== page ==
(HENRY) DRAPER CATALOG

The Henry Draper catalog is a catalog of stars in which every star is classified by its stellar spectrum. This sytem is named for the astronomer Henry Draper, but was cataloged by Annie J. Cannon (225,300 stars), and later extended by Margaret W. Mayall. For example, the star Vega is HD 172167 (the spectral type is not in the HD number).

DUST

Interstellar dust is composed of microscopic bits (on the order of a micron in diameter) of carbon and/or silicates. The origin of interstellar dust in unknown, but it seems to be associated with young stars. Interstellar dust is not at all like the dust we have in our houses (which is mostly bits of organic debris and lint).

DUST LANE

A dust lane is lane of dark interstellar dust in a galaxy or emission nebula. Dust lanes obscure light.

DWARF PLANET

A dwarf planet is an object that orbits a sun, has enough mass to give it a nearly round shape, is not a satellite of another object, and has not "cleared the neighbourhood" of its own orbit. This definition was established on Aug. 2006 by the International Astronomical Union (IAU) on August 24, 2006. Pluto is considered to be a dwarf planet because objects in the Kuiper Belt are within its orbit. Ceres (the asteroid) is also classified as a dwarf planet. Another dwarf planets is Eris (formerly called Xena); Eris has a moon called Dysnomia. There are many others.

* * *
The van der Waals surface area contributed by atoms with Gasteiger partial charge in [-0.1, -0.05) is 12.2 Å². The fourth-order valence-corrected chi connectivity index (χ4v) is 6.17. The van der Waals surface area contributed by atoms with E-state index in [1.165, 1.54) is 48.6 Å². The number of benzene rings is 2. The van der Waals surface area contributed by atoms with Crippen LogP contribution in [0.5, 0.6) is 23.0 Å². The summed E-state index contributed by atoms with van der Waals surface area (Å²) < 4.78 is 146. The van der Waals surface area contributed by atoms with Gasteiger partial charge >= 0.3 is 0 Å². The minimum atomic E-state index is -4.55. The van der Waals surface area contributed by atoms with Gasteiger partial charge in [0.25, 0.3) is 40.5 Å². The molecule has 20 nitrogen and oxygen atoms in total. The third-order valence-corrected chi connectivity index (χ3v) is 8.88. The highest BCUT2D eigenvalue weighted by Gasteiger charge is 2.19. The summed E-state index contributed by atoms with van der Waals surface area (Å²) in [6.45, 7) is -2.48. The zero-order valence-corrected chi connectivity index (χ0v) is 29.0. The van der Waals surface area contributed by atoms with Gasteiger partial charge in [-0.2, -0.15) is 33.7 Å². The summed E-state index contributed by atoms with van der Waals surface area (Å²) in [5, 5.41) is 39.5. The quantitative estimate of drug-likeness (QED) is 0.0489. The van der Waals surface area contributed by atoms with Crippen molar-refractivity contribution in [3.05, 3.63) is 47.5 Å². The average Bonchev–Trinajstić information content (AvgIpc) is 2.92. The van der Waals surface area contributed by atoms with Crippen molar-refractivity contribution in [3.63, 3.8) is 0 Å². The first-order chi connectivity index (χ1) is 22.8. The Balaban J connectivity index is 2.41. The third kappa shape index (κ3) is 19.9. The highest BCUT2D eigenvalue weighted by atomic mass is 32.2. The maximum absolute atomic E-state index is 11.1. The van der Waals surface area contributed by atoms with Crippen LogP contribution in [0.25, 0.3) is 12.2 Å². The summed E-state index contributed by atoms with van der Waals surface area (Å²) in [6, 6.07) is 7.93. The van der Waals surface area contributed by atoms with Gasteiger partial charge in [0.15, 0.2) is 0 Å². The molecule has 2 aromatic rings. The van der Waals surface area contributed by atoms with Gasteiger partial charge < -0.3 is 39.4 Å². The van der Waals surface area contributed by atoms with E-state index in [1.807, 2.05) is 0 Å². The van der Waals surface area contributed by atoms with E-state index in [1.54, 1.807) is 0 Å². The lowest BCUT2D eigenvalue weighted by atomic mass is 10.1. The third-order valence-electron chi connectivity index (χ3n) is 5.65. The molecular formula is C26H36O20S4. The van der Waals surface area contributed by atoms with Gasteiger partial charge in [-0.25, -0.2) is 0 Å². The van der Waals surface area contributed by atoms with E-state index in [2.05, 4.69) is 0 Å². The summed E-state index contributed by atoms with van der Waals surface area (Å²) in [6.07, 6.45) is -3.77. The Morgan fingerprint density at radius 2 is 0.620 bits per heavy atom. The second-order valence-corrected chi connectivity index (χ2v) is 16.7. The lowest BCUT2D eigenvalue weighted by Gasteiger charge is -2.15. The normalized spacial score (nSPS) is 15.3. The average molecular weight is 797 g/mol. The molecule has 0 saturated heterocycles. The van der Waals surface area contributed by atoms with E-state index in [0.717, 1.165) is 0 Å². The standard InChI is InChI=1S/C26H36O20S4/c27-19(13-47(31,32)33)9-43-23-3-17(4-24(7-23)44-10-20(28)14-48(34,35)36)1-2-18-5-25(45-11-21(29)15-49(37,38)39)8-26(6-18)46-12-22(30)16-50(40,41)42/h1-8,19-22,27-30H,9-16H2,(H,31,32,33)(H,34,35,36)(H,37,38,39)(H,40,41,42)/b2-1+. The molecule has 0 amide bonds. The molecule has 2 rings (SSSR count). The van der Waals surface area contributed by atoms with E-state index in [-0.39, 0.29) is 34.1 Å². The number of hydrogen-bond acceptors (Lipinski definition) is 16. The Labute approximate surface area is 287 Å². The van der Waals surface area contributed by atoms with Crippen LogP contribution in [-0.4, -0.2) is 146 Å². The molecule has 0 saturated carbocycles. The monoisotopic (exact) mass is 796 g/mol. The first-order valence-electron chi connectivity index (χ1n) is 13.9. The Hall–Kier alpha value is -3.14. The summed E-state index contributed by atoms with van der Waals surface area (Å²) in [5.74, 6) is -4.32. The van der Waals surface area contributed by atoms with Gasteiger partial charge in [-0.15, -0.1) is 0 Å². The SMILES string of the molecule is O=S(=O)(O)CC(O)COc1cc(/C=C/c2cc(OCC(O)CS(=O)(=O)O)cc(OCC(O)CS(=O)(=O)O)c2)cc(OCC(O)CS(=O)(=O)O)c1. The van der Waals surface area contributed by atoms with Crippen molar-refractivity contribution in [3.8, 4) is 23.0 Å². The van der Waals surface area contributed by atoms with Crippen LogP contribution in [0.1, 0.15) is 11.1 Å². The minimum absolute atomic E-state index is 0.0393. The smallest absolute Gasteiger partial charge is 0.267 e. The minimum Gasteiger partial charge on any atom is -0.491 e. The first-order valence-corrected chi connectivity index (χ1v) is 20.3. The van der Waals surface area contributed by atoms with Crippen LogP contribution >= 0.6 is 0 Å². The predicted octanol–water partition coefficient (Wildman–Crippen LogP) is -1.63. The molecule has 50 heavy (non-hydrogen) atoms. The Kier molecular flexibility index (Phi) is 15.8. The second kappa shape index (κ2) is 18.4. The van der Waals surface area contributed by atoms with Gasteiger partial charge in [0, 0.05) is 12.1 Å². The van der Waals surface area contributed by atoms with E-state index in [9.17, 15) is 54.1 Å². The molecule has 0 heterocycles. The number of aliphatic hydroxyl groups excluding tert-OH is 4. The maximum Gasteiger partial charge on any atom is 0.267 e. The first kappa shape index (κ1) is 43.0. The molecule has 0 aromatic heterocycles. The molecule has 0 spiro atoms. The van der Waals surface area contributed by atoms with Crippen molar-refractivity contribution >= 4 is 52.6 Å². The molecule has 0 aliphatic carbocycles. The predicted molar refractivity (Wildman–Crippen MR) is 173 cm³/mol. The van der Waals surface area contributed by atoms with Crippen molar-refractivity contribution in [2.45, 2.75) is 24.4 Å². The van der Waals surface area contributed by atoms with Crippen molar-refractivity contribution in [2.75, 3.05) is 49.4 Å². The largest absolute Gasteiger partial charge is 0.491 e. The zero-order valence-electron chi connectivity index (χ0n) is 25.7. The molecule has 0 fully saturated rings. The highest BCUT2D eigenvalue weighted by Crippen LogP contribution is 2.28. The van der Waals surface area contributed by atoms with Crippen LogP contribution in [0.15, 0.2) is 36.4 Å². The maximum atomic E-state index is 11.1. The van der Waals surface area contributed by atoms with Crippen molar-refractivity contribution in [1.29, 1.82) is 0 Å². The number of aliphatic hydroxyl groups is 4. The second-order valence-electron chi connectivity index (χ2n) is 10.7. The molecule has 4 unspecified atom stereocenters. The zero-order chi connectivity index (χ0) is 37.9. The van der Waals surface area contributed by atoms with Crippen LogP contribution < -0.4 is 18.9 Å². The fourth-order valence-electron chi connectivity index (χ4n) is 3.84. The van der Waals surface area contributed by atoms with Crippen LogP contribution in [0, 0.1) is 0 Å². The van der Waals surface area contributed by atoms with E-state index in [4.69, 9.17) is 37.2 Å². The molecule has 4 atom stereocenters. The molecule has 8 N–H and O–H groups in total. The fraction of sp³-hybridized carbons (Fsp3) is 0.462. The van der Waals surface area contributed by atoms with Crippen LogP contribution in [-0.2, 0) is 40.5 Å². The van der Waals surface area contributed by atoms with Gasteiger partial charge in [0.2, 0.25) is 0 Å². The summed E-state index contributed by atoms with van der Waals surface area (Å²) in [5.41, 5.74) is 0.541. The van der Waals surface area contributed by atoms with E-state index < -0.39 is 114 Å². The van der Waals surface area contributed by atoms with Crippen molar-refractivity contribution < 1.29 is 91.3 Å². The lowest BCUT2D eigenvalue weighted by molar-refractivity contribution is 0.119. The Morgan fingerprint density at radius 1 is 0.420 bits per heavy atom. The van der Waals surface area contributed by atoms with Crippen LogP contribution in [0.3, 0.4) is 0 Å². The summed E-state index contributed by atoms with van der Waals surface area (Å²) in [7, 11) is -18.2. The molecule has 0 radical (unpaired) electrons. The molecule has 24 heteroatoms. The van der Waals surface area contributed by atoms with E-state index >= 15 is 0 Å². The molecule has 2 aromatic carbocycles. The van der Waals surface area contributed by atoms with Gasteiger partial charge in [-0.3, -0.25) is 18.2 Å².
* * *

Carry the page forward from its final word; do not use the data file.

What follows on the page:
DWARF STAR

Dwarf stars are relatively small stars, up to 20 times larger than our sun and up to 20,000 times brighter. Our sun is a dwarf star.

DYSON SPHERE

A Dyson Sphere is an enormous, theoretical structure proposed in 1959 by physicist Freeman Dyson (1925- ). This hollow sphere would be built surrounding a planet and its sun in order to collect all of the sun's emitted energy. The sphere would be assembled from many separate planetoids and planetary bits and pieces, put into orbit around the star. The shell material would come from disassembled planets and existing planetoids. Dyson calculated that in our solar system, there is enough matter to create a shell at least three meters thick around the Earth and Sun.
Astronomy Dictionary
A B C D E F G H I J K L M N O P Q R S T U V W X Y Z

Click on an underlined word for more information on that subject.
If the astronomy term you are looking for is not in the dictionary, please e-mail us.

Enchanted Learning®
Over 35,000 Web Pages
Sample Pages for Prospective Subscribers, or click below

Overview of Site
What's New
Enchanted Learning Home
Monthly Activity Calendar
Books to Print
Site Index

K-3
Crafts
K-3 Themes
Little Explorers
Picture dictionary
PreK/K Activities
Rebus Rhymes
Stories
Writing
Cloze Activities
Essay Topics
Newspaper
Writing Activities
Parts of Speech

Fiction
The Test of Time
iPhone app
TapQuiz Maps - free iPhone Geography Game

Biology
Animal Printouts
Biology Label Printouts
Biomes
Birds
Butterflies
Dinosaurs
Food Chain
Human Anatomy
Mammals
Plants
Rainforests
Sharks
Whales
Physical Sciences: K-12
Astronomy
The Earth
Geology
Hurricanes
Landforms
Oceans
Tsunami
Volcano
Languages
Dutch
French
German
Italian
Japanese (Romaji)
Portuguese
Spanish
Swedish
Geography/History
Explorers
Flags
Geography
Inventors
US History

Other Topics
Art and Artists
Calendars
College Finder
Crafts
Graphic Organizers
Label Me! Printouts
Math
Music
Word Wheels

Click to read our Privacy Policy

E-mail


Enchanted Learning Search

Search the Enchanted Learning website for:



Advertisement.



Advertisement.



Advertisement.


Copyright ©1999-2016 EnchantedLearning.com ------ How to cite a web page